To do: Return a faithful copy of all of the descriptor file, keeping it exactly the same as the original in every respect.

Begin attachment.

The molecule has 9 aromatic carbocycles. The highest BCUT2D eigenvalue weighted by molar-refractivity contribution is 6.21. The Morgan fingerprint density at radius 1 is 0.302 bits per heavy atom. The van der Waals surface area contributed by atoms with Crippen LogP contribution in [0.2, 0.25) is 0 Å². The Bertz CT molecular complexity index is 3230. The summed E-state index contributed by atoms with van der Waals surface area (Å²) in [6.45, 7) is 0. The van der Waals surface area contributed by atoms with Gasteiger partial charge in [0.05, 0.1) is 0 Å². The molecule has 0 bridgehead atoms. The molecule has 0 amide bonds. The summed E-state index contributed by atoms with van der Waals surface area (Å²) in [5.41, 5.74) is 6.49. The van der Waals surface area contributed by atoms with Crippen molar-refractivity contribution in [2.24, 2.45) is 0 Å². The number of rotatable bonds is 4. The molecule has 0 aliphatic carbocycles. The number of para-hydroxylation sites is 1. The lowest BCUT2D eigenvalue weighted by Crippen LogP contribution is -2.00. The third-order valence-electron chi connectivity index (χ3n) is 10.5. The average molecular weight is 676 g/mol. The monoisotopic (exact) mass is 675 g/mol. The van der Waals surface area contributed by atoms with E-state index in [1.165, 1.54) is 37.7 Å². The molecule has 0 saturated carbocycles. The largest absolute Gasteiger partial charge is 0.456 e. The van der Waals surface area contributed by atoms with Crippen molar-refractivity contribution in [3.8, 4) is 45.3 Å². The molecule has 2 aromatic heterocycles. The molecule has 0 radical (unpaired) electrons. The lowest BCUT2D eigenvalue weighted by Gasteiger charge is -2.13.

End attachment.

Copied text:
The molecule has 9 aromatic carbocycles. The highest BCUT2D eigenvalue weighted by molar-refractivity contribution is 6.21. The Morgan fingerprint density at radius 1 is 0.302 bits per heavy atom. The van der Waals surface area contributed by atoms with Crippen LogP contribution in [0.2, 0.25) is 0 Å². The Bertz CT molecular complexity index is 3230. The summed E-state index contributed by atoms with van der Waals surface area (Å²) in [6.45, 7) is 0. The van der Waals surface area contributed by atoms with Gasteiger partial charge in [0.05, 0.1) is 0 Å². The molecule has 0 bridgehead atoms. The molecule has 0 amide bonds. The summed E-state index contributed by atoms with van der Waals surface area (Å²) in [5.41, 5.74) is 6.49. The van der Waals surface area contributed by atoms with Crippen molar-refractivity contribution in [2.24, 2.45) is 0 Å². The number of rotatable bonds is 4. The molecule has 0 aliphatic carbocycles. The number of para-hydroxylation sites is 1. The lowest BCUT2D eigenvalue weighted by Crippen LogP contribution is -2.00. The third-order valence-electron chi connectivity index (χ3n) is 10.5. The average molecular weight is 676 g/mol. The monoisotopic (exact) mass is 675 g/mol. The van der Waals surface area contributed by atoms with E-state index in [1.165, 1.54) is 37.7 Å². The molecule has 0 saturated carbocycles. The largest absolute Gasteiger partial charge is 0.456 e. The van der Waals surface area contributed by atoms with Crippen molar-refractivity contribution in [3.8, 4) is 45.3 Å². The molecule has 2 aromatic heterocycles. The molecule has 0 radical (unpaired) electrons. The lowest BCUT2D eigenvalue weighted by Gasteiger charge is -2.13.